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When the people of Israel entered the Promised Land, they were given many commands from God. One in particular is repeated over and over: "Do not intermarry with [the pagan peoples around you]. Do not give your daughters to their sons or take their daughters for your sons." God spells out His reason for this command in Deuteronomy 7:3: "They will turn your sons away from following Me to serve other gods."
This played out tragically in the life of King Solomon, whose pagan wives led him into idolatry, and ultimately contributed to the fracture of the kingdom.
"Do not be unequally yoked with unbelievers," Paul reiterates in 2 Corinthians. Christian widows, he continues, are free to remarry, but "only in the Lord."
Now why am I talking about all this? Because sex has the power to shape our beliefs, and participating in the romantic and sexual practices of unbelievers can eventually wear down even the strongest faith.
And if University of Texas sociology professor Mark Regnerus is right, the pattern that ruined Solomon is repeating itself in the American church today. Regnerus has spent years studying this topic and has just released a new book entitled, "Cheap Sex: The Transformation of Men, Marriage, and Monogamy."
Writing in the Washington Post, he summarizes one of his key findings: "Cheap sex...has a way of deadening religious impulses."
In the recent hubbub over millennials leaving the church and identifying as "spiritual but not religious," Regnerus thinks we haven't paid enough attention to how secular sexual practices "erode religious belief."
"It's not science that's secularizing Americans," he concludes. "It's sex."
One of the main problems is that many young Christians aren't following the rules that Moses and Paul taught. They're dating extensively outside of the faith, which means they're susceptible to trends in the wider "mating market." And arguably the trend that's most impacted how Americans find love in the 21st century is cohabitation.
Regnerus describes the romantic life typical of many Christian young people: "They want love, like everybody else. They couple. Sex often follows, though sometimes after a longer period of time."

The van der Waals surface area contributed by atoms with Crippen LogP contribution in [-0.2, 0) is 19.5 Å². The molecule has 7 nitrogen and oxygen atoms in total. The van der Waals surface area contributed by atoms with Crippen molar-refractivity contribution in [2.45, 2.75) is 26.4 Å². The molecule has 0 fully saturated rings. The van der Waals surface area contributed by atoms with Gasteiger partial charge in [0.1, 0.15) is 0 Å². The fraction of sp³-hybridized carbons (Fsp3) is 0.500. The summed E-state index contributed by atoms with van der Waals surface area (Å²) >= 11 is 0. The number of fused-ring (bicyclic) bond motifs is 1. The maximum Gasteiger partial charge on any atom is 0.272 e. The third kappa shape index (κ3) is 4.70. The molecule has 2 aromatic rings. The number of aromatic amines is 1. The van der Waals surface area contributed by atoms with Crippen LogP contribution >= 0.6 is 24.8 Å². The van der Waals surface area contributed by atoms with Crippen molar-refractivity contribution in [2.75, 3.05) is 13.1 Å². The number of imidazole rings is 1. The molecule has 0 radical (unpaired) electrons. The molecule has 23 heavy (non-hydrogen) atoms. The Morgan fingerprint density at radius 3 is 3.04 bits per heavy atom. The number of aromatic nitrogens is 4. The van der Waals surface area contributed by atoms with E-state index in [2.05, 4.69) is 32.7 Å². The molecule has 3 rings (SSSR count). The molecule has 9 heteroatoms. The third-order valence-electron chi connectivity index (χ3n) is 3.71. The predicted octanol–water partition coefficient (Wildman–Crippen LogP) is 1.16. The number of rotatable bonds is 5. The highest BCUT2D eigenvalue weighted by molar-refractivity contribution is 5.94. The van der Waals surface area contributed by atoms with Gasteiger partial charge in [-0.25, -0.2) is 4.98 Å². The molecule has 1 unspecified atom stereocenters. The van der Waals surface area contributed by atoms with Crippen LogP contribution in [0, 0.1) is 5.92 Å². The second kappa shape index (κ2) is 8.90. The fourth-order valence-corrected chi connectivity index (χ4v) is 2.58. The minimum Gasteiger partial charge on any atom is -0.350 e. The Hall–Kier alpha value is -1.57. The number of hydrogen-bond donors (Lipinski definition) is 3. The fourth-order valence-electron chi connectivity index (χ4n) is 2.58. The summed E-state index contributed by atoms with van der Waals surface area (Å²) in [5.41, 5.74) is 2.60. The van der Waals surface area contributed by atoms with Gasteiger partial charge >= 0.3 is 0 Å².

The Christian belief in saving sex for marriage erodes away due to the pounding cultural message "As long as we love each other, it's okay."
Regnerus previously found that ninety percent of American young people will have sex before getting married, including a majority of Christian young people. Compromise here correlates with relaxed standards on other issues.
Of Americans who regularly attend religious services, 23 percent say they're unsure whether living together outside of marriage is immoral; 21 percent say they don't know what they think of no-strings attached sex.
One in four aren't willing to condemn pornography. In fact, that last trend is especially severe. According to Yale sociologist Justin Farrell, evangelicals under thirty are consistently more permissive of pornography than their parents were.
In light of all these numbers, is it any wonder that fewer and fewer young people are tying the knot, and are doing so later and later?
Only 56 percent of never-married religious adults say they would prefer to be married. Demographer Steven Ruggles predicts that an unprecedented one in three 20-somethings will never say "I do."
And even more significant, many who don't marry will cohabit or practice serial monogamy instead, both of which--unsurprisingly--predict a drop-off in church attendance.
What emerges from Regnerus' new research is a strong case that beliefs about God don't just shape our behavior. Quite often, it's our behavior shaping our beliefs about God. And as it turns out, that's especially true of with whom we choose to be yoked.